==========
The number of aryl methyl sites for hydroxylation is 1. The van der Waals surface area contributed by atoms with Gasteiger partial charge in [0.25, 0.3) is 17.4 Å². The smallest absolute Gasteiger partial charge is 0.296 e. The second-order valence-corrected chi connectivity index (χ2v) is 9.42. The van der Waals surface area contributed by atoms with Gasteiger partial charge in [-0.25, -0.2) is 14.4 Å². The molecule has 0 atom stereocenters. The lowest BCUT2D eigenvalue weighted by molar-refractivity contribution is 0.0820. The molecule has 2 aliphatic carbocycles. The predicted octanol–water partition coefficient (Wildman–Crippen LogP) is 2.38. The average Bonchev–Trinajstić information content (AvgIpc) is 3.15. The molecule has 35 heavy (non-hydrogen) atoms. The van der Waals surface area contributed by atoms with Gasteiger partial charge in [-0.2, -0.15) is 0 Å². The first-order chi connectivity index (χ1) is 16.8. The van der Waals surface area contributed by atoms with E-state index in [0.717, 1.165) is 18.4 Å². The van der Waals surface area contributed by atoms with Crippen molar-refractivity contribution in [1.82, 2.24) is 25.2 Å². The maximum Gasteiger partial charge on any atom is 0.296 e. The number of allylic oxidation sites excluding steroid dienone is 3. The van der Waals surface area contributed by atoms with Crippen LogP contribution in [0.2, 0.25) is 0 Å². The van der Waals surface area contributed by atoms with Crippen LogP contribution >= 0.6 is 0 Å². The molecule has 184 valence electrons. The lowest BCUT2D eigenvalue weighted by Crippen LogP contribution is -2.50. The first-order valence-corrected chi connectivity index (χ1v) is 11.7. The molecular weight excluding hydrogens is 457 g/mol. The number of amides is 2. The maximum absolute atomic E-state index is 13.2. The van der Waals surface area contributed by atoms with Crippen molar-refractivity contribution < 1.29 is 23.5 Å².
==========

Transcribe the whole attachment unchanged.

The number of aryl methyl sites for hydroxylation is 1. The van der Waals surface area contributed by atoms with Gasteiger partial charge in [0.25, 0.3) is 17.4 Å². The smallest absolute Gasteiger partial charge is 0.296 e. The second-order valence-corrected chi connectivity index (χ2v) is 9.42. The van der Waals surface area contributed by atoms with Gasteiger partial charge in [-0.25, -0.2) is 14.4 Å². The molecule has 0 atom stereocenters. The lowest BCUT2D eigenvalue weighted by molar-refractivity contribution is 0.0820. The molecule has 2 aliphatic carbocycles. The predicted octanol–water partition coefficient (Wildman–Crippen LogP) is 2.38. The average Bonchev–Trinajstić information content (AvgIpc) is 3.15. The molecule has 35 heavy (non-hydrogen) atoms. The van der Waals surface area contributed by atoms with Gasteiger partial charge in [-0.2, -0.15) is 0 Å². The first-order chi connectivity index (χ1) is 16.8. The van der Waals surface area contributed by atoms with E-state index in [0.717, 1.165) is 18.4 Å². The van der Waals surface area contributed by atoms with Crippen molar-refractivity contribution in [1.82, 2.24) is 25.2 Å². The maximum Gasteiger partial charge on any atom is 0.296 e. The number of allylic oxidation sites excluding steroid dienone is 3. The van der Waals surface area contributed by atoms with Crippen LogP contribution in [0.2, 0.25) is 0 Å². The van der Waals surface area contributed by atoms with Crippen LogP contribution >= 0.6 is 0 Å². The molecule has 184 valence electrons. The lowest BCUT2D eigenvalue weighted by Crippen LogP contribution is -2.50. The first-order valence-corrected chi connectivity index (χ1v) is 11.7. The molecular weight excluding hydrogens is 457 g/mol. The number of amides is 2. The maximum absolute atomic E-state index is 13.2. The van der Waals surface area contributed by atoms with Crippen molar-refractivity contribution < 1.29 is 23.5 Å².